Photos: Colin Levitch

After testing the DT Swiss F 535 Darth Vader enduro and all-mountain suspension fork a couple of years ago, we had heard there would be more to come from the Swiss masters of wheels and wheel components. The DT Swiss F 535 impressed with its stiffness and very plush initial stroke that offered incredible traction. The DT Swiss 232 ONE range is at the short travel end of the spectrum and aims to 'push the boundaries of XC even further' and it includes a suspension fork, rear shock and short travel dropper post. If you've been keeping up with the World Cup cross-country (XCO) racing over the past few years, you'll understand why even XC bikes are getting stiffer forks, far greater adjustability, wider tyres and rims, longer and slacker geometry, and of course – dropper posts.

Downsized in leg diameter and travel, the DT Swiss F 232 ONE suspension fork is the leader of the range, and the all-black fork is available in 100, 110 and 120mm travel options for 29” wheels and with remote or non-remote lockout options.

The 32mm fork legs might seem small compared to a Fox 34 SC or a 35mm legged RockShox SID, but the test data from DT Swiss shows that their materials analysis has put the material in the right place, with excellent stiffness claimed for both torsional rigidity and for bending. This creates a fork that doesn't bind when the going gets rough, and weighs from 1480g, depending which variant you get. This 120mm model weighed 1510g with an uncut steerer. It has a 51mm offset which is the only option. That's what my bike is designed around, although I run shorter offset with a 100mm fork and 51mm with a 120mm fork.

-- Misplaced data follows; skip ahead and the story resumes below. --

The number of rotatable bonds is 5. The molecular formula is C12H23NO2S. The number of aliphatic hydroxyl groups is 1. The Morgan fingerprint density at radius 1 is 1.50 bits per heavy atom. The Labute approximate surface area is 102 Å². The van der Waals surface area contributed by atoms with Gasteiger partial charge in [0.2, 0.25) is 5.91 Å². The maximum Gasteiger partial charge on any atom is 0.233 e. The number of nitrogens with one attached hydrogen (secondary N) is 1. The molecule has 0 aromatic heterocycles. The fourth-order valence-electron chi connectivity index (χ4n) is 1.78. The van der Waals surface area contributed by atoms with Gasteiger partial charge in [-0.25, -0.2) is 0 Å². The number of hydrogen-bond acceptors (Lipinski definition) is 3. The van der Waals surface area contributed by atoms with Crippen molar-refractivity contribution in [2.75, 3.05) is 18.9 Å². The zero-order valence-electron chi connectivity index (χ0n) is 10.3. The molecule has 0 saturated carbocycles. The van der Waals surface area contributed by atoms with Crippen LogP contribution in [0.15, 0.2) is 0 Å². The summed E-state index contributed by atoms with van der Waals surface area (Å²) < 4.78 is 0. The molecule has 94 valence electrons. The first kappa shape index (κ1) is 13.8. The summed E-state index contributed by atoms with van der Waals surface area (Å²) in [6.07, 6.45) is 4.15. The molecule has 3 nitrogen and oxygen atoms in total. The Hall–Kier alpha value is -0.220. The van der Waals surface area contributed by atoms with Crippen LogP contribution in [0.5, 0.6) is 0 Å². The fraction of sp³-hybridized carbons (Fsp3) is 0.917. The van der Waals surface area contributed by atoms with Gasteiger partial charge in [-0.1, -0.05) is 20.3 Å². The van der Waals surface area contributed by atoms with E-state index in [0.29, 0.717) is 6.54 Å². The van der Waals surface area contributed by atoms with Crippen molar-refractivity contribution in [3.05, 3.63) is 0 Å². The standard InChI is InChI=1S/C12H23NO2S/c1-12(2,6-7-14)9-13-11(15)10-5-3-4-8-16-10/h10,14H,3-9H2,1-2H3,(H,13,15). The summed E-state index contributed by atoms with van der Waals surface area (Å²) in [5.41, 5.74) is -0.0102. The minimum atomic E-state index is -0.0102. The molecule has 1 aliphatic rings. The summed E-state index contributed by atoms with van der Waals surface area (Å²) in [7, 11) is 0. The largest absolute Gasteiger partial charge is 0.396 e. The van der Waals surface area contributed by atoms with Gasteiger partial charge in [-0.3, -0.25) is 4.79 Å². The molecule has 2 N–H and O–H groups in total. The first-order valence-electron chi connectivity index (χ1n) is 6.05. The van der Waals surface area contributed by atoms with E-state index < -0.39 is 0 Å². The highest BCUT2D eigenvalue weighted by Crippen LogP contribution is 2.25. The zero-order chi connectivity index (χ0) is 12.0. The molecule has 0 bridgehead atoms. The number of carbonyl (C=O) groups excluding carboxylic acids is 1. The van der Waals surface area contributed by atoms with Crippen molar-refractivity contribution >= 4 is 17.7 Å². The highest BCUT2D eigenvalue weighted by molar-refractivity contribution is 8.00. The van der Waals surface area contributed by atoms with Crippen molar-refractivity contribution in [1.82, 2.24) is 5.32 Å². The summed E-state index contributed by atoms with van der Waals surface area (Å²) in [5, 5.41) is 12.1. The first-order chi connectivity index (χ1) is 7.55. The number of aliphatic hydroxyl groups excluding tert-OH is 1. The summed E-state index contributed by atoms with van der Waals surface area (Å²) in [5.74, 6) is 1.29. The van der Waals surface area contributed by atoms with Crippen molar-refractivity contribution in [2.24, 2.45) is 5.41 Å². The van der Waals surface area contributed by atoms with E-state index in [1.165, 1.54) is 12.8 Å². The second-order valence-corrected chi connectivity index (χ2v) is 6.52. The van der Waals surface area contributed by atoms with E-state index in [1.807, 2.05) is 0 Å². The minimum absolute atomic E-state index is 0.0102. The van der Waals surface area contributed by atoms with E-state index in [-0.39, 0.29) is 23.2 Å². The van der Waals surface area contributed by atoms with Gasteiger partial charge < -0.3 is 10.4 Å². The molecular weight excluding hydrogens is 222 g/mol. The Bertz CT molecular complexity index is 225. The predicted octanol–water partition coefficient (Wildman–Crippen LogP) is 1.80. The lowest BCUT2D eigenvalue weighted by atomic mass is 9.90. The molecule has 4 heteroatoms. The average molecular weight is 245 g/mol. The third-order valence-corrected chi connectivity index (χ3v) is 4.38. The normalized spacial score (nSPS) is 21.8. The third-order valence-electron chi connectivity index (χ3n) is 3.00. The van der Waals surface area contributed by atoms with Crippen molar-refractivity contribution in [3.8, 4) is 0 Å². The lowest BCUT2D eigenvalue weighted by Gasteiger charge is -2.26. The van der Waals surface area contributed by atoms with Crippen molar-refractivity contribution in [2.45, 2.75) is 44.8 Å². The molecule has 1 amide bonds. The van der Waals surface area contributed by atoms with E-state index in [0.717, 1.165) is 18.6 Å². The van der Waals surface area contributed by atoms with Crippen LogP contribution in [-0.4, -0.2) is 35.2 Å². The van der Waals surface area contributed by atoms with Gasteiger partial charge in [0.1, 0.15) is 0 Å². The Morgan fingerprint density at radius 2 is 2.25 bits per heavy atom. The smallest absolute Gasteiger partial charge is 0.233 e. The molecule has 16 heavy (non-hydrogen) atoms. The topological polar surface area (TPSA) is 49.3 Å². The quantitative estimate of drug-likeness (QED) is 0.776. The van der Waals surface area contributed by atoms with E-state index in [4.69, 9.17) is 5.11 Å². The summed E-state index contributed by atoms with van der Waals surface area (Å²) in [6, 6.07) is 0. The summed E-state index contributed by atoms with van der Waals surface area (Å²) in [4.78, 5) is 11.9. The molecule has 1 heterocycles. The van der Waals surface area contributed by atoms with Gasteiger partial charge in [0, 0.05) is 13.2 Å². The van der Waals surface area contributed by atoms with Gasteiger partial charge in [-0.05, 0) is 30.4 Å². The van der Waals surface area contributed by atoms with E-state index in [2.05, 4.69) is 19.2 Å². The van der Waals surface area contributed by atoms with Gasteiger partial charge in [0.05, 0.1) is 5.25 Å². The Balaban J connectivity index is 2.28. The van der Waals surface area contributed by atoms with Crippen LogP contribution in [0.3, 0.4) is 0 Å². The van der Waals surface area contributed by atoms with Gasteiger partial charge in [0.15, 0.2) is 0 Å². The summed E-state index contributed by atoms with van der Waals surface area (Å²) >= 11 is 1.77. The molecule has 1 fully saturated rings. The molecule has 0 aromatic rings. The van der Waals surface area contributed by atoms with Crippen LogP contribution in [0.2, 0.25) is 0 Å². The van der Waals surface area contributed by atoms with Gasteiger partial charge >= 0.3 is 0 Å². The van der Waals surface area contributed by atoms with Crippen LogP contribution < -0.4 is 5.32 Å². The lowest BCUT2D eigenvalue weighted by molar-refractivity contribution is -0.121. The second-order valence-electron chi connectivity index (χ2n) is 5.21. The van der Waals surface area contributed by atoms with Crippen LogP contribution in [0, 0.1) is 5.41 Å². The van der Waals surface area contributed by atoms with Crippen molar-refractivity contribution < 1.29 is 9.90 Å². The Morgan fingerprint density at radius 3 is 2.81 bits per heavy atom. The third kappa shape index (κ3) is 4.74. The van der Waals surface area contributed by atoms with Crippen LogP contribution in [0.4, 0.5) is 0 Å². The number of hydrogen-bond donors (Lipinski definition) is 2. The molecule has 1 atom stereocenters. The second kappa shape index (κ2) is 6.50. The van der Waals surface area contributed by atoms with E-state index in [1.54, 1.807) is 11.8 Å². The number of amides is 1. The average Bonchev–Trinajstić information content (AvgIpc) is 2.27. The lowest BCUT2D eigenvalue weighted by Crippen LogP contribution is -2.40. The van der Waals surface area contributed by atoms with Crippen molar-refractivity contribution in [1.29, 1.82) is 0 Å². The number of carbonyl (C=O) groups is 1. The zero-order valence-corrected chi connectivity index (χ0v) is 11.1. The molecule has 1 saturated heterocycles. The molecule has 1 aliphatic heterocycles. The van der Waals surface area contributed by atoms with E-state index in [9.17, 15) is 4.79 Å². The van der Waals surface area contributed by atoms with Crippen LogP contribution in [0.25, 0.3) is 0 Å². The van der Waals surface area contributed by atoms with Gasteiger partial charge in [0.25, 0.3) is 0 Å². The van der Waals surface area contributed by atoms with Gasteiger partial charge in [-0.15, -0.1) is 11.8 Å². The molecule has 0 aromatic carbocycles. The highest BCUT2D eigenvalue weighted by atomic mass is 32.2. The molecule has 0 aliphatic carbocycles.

The air spring is called LINEAIR, and it has two chambers. The negative spring (which helps reduce the breakaway force and initial stiction of an air spring) has a much higher pressure than the positive chamber when not compressed. So, the start of the stroke is super plush, and perfect across trail chatter like a lattice of tree roots, tightly packed rocks and stutter bumps. DT Swiss use a bypass so that entering the mid-stroke the pressures equalises and just the positive chamber compresses. As such, the spring curve is pretty linear through the mid stroke. This means that although you have that very plush initial travel, the rest of the fork travel isn't like a sponge – it ramps up really well from the mid-stroke onwards. There is a spacer system that can be used to adjust how the spring curve ramps up.

The damping cartridge is called INCONTROL and has 3 positions: Open, Drive and Lock. The cartridge controls low speed compression (LSC) in the Open mode, with 14 positions that can be set atop the cartridge. But in the Drive setting LSC is bypassed, and high speed compression (HSC) oil flow opens on bigger hits. This means it is pretty firm when climbing, but still activates on larger bumps. Lock is super firm for road climbs and finish line sprints, but of course there is a blow off valve. Rebound damping is below the fork leg with 30 clicks of adjustment.

The rear shock is a little different as in Australia, it won't be stocked as readily. DT Swiss are primarily using this for stock builds with brands, so they can get the shock tune just right for specific suspension designs. With my Norco Revolver accepting 190x37.5mm shocks for 100mm of travel, or 190x45mm for 120mm travel, I threw caution to the wind and ran the DT Swiss R 232 One shock at 190x40mm, figuring I'd get around 105mm of travel. It's nice and light at 244g, saving 36g from the Fox Float DPS that came off.

The shock has the same LINEAIR spring and INCONTROL settings, and DT Swiss make a very neat over the bar dual lock out lever. The rebound dial is at the front of the shock body with a very positive click for adjustment – and 40 clicks!